Follow the Money: Tracking Monetization of COVID-Misinformation
Research Question: Are the monetization efforts of coordinated anti-vax groups on the internet (especially social media pages) higher than the monetization efforts of other groups (uncoordinated anti-vax, coordinated pro-vax, uncoordinated pro-vax). For our research, an effort is said to be coordinated when there are multiple pages and groups that are pushing their common agenda by referencing each other in their posts – effectively forming a ‘network’ through which a user navigates through clicks. These pages and groups, as they coordinate, are trying to earn as many clicks and dollars as they can. Uncoordinated efforts are when a single person/group is trying to push their agenda without any outside influence.
Data: Using an approach developed by our collaborators at GW, Facebook groups are divided into 2 categories based on: (1) how they operate – coordinated and uncoordinated; and (2) their views about vaccination – anti-vax and pro-vax. Combined, there are 4 distinct groups: coordinated anti-vax, coordinated pro-vax, uncoordinated anti-vax, and uncoordinated pro-vax. We have a list of ~3,000 web domains to which these groups are sending their readers. A domain refers to the address of the ‘root’ page (e.g. https://esoc.princeton.edu/) whereas pages or webpage of the domain refers to the ‘child’ pages (https://esoc.princeton.edu/projects/trackingdisinformation-and-conflict) i.e. each of the domains has tens of thousands of webpages. We measure how much a domain and its pages try to monetize from its users based on several metrics. These proxies for monetization are calculated for domains and their pages over time as well. By comparing the distribution of these proxies for each of the 4 groups we will answer our research question.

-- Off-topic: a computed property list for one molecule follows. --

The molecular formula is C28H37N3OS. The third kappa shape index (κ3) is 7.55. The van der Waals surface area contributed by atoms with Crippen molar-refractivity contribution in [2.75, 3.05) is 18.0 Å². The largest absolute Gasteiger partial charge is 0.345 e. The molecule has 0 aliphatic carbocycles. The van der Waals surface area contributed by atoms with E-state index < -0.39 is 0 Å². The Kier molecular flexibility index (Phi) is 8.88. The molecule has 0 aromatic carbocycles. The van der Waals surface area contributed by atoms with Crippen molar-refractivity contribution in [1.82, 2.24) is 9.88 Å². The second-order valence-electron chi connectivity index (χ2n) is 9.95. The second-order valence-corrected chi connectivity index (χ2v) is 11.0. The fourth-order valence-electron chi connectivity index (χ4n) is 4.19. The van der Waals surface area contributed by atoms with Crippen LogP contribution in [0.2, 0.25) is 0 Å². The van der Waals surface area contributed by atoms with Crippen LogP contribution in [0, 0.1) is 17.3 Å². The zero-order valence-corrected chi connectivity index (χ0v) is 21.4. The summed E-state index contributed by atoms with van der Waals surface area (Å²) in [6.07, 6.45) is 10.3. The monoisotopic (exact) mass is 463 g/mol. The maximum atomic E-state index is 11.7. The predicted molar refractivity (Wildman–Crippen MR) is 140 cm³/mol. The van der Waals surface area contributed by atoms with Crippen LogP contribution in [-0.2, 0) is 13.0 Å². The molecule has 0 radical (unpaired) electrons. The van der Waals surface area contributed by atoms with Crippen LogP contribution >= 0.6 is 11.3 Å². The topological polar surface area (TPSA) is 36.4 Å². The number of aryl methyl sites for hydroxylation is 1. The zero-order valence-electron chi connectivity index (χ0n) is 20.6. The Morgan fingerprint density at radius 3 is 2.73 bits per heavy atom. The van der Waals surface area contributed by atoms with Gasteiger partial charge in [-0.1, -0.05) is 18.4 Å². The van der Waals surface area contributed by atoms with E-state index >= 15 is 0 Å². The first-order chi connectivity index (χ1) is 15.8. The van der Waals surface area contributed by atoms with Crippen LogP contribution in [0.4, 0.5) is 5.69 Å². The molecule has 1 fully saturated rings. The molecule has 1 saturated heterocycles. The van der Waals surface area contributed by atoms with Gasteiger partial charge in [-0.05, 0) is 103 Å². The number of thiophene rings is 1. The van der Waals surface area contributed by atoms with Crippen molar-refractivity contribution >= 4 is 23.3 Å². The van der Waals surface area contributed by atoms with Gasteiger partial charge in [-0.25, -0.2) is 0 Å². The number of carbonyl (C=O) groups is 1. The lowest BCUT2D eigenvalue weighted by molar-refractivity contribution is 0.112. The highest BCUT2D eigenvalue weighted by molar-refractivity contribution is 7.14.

Methods: We explore multiple proxies for monetization efforts:
1. The number of ads and sponsored content on a page – eventually averaged for the domain. 2. The percentage ad occupancy vs. text and non-ad images on pages of the domain – i.e. how much physical area of the webpage is covered by ads – eventually averaged for the domain. 3. The number of times the word ‘Donate,’ ‘Contribute,’ or ‘Donation’ appears for all webpages of the domain – eventually averaged for the domain. 4. The number of monetization technologies used to build the domain – in particular for shipping, payment, advertising, and marketing.
Challenges: One of the major challenges is curating the multiple proxies for monetization. Given that we have a list of >15 million webpage content spread over several months, web scraping them and manipulating them to extract monetization metrics on personal systems is challenging. This involves coding more akin to full-stack development than standard data science.